Along with the markers we should have an international understanding under the World Trade Organization of the 'polluter pays' principle, so that those who may profit from the release of a GMO or biotech product (both firms and their governments) will also be held liable for their adverse consequences, should they arise.
The analytical capability to make the necessary causal attributions should be an international public good available to all nations and peoples everywhere. The research to create this capability should be what we should all strive for together.
D-0716, Indian Institute of Management,
Vastrapur, Ahmedabad, Gujarat,
Phone: 91-79-632 6716
jagdish_nazareth (at) hotmail.com
Sent: 03 December 2002 11:31
Subject: 74: Transgenic research
This is Swapan Datta from IRRI
"What should be the role and focus of biotechnology (transgenic research and product development) [the 5-word insert is by Swapan Datta...Moderator] in the agricultural research agendas of developing countries?".
My response is as following:
- Transgenic research is an extension and modern tool of today's plant
breeding so it is inevitable for the developing countries to achieve towards
- Once again [see message 36, November 22...Moderator], I would emphasize the need of support from the FAO, World Bank, EU (the European Union), USAID (the United States Agency for International Development) etc. to help in developing the infrastructure of doing research in food and biosafety and access to the intellectual property for the benefit of developing countries.
- Biotechnology or transgenic research has not developed with an objective to prevent poverty but as an efficient technology that, if used properly with management, may help in boosting the economic growth of the farmers and eventually will help all.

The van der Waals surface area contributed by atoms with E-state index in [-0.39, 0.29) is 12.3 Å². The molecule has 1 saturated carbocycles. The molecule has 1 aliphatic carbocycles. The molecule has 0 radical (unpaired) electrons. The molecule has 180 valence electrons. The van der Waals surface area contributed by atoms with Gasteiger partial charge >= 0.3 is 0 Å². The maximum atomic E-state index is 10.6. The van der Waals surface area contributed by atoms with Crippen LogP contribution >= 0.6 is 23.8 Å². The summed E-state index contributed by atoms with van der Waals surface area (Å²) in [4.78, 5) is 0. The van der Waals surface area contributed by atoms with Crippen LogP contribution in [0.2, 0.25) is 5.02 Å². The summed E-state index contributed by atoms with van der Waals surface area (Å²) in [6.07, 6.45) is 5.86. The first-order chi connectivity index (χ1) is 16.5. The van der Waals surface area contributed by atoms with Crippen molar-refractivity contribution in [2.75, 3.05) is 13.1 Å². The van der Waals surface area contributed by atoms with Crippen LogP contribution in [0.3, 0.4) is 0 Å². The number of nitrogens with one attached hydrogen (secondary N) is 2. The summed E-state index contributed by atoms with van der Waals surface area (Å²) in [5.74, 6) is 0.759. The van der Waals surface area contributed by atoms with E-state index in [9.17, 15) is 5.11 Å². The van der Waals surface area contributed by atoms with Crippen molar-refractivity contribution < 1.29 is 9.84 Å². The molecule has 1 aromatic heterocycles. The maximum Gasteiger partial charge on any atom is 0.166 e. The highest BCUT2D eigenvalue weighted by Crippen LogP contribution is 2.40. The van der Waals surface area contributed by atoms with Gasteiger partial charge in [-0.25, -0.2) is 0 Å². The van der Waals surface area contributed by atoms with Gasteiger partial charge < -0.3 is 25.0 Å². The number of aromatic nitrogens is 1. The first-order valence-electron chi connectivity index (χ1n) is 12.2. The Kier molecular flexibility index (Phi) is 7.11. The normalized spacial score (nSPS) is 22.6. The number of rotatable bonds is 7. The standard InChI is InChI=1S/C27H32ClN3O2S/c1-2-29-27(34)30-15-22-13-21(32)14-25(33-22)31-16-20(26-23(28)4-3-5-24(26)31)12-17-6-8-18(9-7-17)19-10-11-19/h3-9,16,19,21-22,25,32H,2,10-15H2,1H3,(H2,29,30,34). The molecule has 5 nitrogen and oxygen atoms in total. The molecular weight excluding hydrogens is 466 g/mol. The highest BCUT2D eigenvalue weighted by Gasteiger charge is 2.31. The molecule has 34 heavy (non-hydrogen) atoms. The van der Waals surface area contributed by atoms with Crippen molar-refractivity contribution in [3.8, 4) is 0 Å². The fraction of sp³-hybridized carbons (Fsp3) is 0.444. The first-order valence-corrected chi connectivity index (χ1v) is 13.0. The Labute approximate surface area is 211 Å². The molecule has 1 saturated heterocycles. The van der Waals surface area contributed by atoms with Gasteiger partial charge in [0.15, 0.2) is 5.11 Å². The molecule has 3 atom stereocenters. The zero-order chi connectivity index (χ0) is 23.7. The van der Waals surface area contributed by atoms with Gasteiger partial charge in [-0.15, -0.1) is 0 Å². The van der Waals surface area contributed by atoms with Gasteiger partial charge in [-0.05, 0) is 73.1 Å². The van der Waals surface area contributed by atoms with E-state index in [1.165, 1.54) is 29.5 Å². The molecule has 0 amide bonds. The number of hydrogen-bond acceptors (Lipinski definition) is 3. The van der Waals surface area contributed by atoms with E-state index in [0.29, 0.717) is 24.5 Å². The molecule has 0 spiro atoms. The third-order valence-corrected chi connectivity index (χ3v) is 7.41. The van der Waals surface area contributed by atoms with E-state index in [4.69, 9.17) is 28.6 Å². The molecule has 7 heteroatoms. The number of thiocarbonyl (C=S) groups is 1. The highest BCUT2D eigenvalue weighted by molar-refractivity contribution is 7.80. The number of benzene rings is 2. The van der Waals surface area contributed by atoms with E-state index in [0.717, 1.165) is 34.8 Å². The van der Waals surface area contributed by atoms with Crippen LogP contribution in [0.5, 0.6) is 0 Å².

International Rice Research Institute (IRRI),
S.DATTA (at) CGIAR.ORG
[Note, biotechnology and transgenesis are not synonymous. For the purposes of this Forum, biotechnology is defined as follows: According to the Convention on Biological Diversity, biotechnology means "any technological application that uses biological systems, living organisms, or derivatives thereof, to make or modify products or processes for specific use". Interpreted in this broad sense, the definition covers many of the tools and techniques that are commonplace today in agriculture and food production. Interpreted in a narrow sense, as is often done and as is done in this Forum, biotechnology mainly covers technological applications involving reproductive biology or, secondly, the manipulation, or use, of the genetic material of living organisms for specific uses. This definition covers a wide range of diverse technologies including, for example, the use of molecular DNA markers, gene manipulation and gene transfer, vegetative reproduction (crops and forest trees), embryo transfer and freezing (livestock) and triploidisation (fish)...Moderator]